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A Sourcebook for the Worldwide Discovery of a Creative Organic Universe
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Recent Additions: New and Updated Entries in the Past 60 Days
Displaying entries 16 through 30 of 115 found.


An Organic, Conducive, Habitable MultiUniVerse

Animate Cosmos > Organic > Biology Physics

Lou, Yuting, et al. Homeostasis and Systematic Ageing as Non-equilibrium Phase Transitions in Computational Multicellular Organizations. Royal Society Open Science. Online July 10, 2019. University of Tokyo and Fudan University, Shanghai systems biologists provide another notice of physical principles at work throughout life’s somatic activities and long developmental course.

The breakdown of homeostasis in tissues involves multiscale factors ranging from the accumulation of genetic damages to the deregulation of metabolic processes. Here, we present a multicellular homeostasis model in the form of a two-dimensional stochastic cellular automaton with three cellular states, cell division, cell death and cell cycle arrest. Our model illustrates how organisms can develop into diverse homeostatic patterns with distinct morphologies, turnover rates and lifespans without considering genetic, metabolic or other variations. Those homeostatic states exist in extinctive, proliferative and degenerative phases, which undergo a systematic ageing akin to a transition in non-equilibrium physical systems. (Abstract excerpt)

Animate Cosmos > Organic > Biology Physics

Ross, Tyler, et al. Controlling Organization and Forces in Active Matter through Optically-defined Boundaries. Nature. 572/224, 2019. CalTech bioengineers uncover non-equilibrium phenomena and principles by optically controlling structures and fluid flow in an engineered system of active biomolecules which led to views of an innate tendency to spontaneously organize into animate structures and movements.

Animate Cosmos > Organic > Universal

Ball, Philip. Quantum Darwinism, an Idea to Explain Objective Reality, Passes First Tests. Quanta Magazine. Online July 22, 2019. The British science writer and 2018 European physics book winner for Beyond Weird provides a luminous entry to this title theory by Wojciech Zurek (search). In a capsule, it aims to detect and explain a selective process in effect amongst an optional array of conditions even at this physical phase. After a course through decoherence, observation, superposition, and more, it is reported that three independent projects now seem to offer experimental proofs of its validity. As the deepest substrate for our expansive cosmos, as a singular universe to human continuum is being revealed, so also is a pervasive presence of this evolutionary computational scheme of multiple variation and preferential result.

The vexing question becomes: How do quantum probabilities coalesce into the sharp focus of the classical world? But there’s no reason to think that the large and the small have different rules. One of the most remarkable ideas is that the definite properties of objects that we associate with classical physics are selected from a menu of quantum possibilities in a process loosely analogous to natural selection in evolution: The properties that survive are in some sense the “fittest.” As in natural selection, the survivors are those that make the most copies of themselves. This means that many independent observers can make measurements of a quantum system and agree on the outcome — a hallmark of classical behavior. This idea, called quantum Darwinism, explains a lot about why we experience the world the way we do. (1)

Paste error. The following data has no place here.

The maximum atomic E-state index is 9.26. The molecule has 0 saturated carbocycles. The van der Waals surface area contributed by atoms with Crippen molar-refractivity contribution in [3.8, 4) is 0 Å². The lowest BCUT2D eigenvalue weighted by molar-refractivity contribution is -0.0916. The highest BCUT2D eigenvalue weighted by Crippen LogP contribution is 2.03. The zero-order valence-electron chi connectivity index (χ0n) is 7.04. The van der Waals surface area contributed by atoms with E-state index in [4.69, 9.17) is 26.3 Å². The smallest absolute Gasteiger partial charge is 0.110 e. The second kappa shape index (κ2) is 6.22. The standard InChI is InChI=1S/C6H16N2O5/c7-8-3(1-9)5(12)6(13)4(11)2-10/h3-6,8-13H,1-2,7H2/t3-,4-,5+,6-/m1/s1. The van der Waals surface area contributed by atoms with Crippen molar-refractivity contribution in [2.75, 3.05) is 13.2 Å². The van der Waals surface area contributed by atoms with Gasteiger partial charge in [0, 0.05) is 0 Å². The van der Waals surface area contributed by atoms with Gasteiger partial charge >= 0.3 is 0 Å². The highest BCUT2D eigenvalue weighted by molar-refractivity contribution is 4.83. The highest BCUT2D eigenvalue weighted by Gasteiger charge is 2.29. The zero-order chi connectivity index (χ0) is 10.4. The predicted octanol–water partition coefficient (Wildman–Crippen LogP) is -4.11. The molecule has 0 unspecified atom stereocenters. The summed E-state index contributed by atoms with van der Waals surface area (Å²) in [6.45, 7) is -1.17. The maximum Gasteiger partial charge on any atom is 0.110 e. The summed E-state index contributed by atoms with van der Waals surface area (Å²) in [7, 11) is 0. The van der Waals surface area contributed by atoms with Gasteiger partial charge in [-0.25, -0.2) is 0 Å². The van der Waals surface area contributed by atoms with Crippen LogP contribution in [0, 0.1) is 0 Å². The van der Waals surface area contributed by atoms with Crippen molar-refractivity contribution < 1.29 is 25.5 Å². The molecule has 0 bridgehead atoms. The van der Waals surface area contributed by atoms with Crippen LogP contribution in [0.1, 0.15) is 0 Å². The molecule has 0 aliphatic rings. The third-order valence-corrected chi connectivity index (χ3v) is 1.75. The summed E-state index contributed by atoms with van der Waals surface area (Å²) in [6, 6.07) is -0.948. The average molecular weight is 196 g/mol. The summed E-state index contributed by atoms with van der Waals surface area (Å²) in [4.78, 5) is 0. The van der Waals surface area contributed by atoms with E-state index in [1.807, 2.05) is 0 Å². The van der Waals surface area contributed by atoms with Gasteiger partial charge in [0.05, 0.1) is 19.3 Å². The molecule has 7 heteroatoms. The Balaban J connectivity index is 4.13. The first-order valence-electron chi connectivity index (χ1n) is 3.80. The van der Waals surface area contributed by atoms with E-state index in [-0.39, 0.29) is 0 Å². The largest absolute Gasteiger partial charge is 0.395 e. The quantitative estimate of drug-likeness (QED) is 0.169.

Animate Cosmos > Thermodynamics

Adesso, Gerardo, et al, eds. Shannon’s Information Theory 70 Years On: Applications in Classical and Quantum Physics. Journal of Physics A. 2018,, 2019. British, Australian and Japanese physicists post a wide ranging collection which can serve as a record into the 21st century as these aspects of energies, quantum phenomena, communication, and more increasingly meld and become united. See, for example, Information-Thermodynamics Link Revisited by Robert Alicki and Michal Horodecki (search), The Stochastic Thermodynamics of Computation by David Wolpert, and Uncertainty-Reality Complementarity by Lukasz Rudnicki.

British, Australian and Japanese physicists post a wide ranging collection which can serve as a record into the 21st century as these aspects of energies, quantum phenomena, communication, and more increasingly meld and become united. See, for example, Information-Thermodynamics Link Revisited by Robert Alicki and Michal Horodecki (search), The Stochastic Thermodynamics of Computation by David Wolpert, and Uncertainty-Reality Complementarity by Lukasz Rudnicki.

Animate Cosmos > Thermodynamics > quant therm

Alicki, Robert and Michal Horodecki. Information-Thermodynamics Link Revisited. Journal of Physics A. 52/8, 2019. In a special Shannon’s Information Theory 70 Years On collection, University of Gdansk, Poland physicists (search) continue to finesse this intrinsic affinity between energies and communication.

The so-called information-thermodynamics link created by a thought experiment of Szilard has become a modern orthodoxy in the field of quantum information and resources theory in quantum thermodynamics. We recall existing objections against standard interpretation of Szilard engine operation and illustrate them by two quantum models: a particle in a box with time-dependent thin potential barrier and the spin-boson model. The consequences of the emerging superselection rules for thermodynamics and foundations of quantum mechanics are discussed. (Abstract)